Nielsen's Extended Screen ratings -- which will include TV viewing on digital platforms -- won't make a big impact initially when the first of its numbers are released in a few weeks.
Digital video viewing data of TV episodes will only mean a 1% to 2% lift over ratings of traditional TV shows, estimates Jack Wakshlag, chief research officer of Turner Broadcasting. Nielsen will release its Extended Screen ratings in early May, with data starting from the week of April 25.
Speaking on a TV research panel at MediaPost's Outfront event, Wakshlag added: "From everyone here, it doesn't seem like it has affected the market." In addition, many on the panel believe Nielsen has been slow -- or not all-encompassing -- when it comes to TV viewing on other digital screens.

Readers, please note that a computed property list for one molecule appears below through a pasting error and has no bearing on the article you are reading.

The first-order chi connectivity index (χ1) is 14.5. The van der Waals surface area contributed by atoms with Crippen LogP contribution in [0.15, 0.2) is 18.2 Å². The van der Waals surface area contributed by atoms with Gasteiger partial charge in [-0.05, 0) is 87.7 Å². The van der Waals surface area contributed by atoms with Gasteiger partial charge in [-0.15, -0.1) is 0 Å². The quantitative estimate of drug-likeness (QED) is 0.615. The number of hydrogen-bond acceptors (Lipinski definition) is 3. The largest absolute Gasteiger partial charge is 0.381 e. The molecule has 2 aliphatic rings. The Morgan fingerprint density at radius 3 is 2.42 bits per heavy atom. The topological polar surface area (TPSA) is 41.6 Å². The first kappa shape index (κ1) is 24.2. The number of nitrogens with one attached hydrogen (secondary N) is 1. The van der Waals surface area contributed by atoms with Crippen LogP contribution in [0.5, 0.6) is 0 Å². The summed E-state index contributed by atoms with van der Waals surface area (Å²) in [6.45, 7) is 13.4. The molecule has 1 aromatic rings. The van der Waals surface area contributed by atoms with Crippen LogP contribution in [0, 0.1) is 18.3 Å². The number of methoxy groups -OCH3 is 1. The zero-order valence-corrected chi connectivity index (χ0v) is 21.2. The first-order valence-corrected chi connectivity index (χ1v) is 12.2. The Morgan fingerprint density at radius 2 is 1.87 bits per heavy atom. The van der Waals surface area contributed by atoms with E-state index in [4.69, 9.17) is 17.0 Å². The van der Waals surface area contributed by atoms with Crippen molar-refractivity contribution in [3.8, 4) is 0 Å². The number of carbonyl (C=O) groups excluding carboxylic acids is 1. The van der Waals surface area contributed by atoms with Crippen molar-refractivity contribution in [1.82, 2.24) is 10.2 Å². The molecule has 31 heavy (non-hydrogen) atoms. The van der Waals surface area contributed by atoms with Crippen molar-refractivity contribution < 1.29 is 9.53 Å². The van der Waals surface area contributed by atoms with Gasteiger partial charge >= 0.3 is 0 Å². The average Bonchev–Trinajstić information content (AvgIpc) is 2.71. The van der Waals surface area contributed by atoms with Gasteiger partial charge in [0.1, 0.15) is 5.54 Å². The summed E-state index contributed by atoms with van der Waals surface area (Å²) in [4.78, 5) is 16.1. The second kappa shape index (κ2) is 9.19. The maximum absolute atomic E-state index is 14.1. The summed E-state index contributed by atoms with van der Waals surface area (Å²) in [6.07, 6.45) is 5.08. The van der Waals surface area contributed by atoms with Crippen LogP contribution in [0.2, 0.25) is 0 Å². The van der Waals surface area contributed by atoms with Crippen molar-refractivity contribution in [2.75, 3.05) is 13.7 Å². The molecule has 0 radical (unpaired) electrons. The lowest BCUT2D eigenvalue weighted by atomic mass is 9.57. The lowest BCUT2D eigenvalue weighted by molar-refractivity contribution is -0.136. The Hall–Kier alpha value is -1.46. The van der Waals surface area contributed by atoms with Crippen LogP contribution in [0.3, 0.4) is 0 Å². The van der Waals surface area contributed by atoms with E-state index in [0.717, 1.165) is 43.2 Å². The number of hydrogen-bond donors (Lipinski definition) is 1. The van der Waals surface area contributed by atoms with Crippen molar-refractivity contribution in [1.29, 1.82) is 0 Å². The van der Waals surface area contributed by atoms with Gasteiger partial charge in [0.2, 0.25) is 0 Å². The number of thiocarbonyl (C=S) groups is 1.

"This is totally a 1.0 solution," says Colleen Fahey Rush, chief research officer of MTV Networks.
"There is a lack of transparency," says Judy Vogel, director of insights and analysis for MediaStorm. "We don't have demographics around it either," she says, although she notes her agency can overlay data sets to estimate specific audiences.
"We think it might help the local TV markets," says Brian Hughes, vice president and director of audience analysis for MagnaGlobal, especially in those markets that only have diaries.
Also, Hughes says the new Nielsen data is limiting -- that Nielsen will only ascribe digital video viewing for TV sellers if they run the exact same number of commercials of shows online as they do traditionally.
Few do; the CW network is a major exception. But TV Everywhere efforts, pushed by TV content owners and cable system operators, will help Nielsen promote its extended-screen TV service, according to analysts, since digital commercial loads will match those on traditional TV networks.
Overall, the timing of the launch of the new data still isn't good. "Nielsen is a year or two late," says Wakshlag.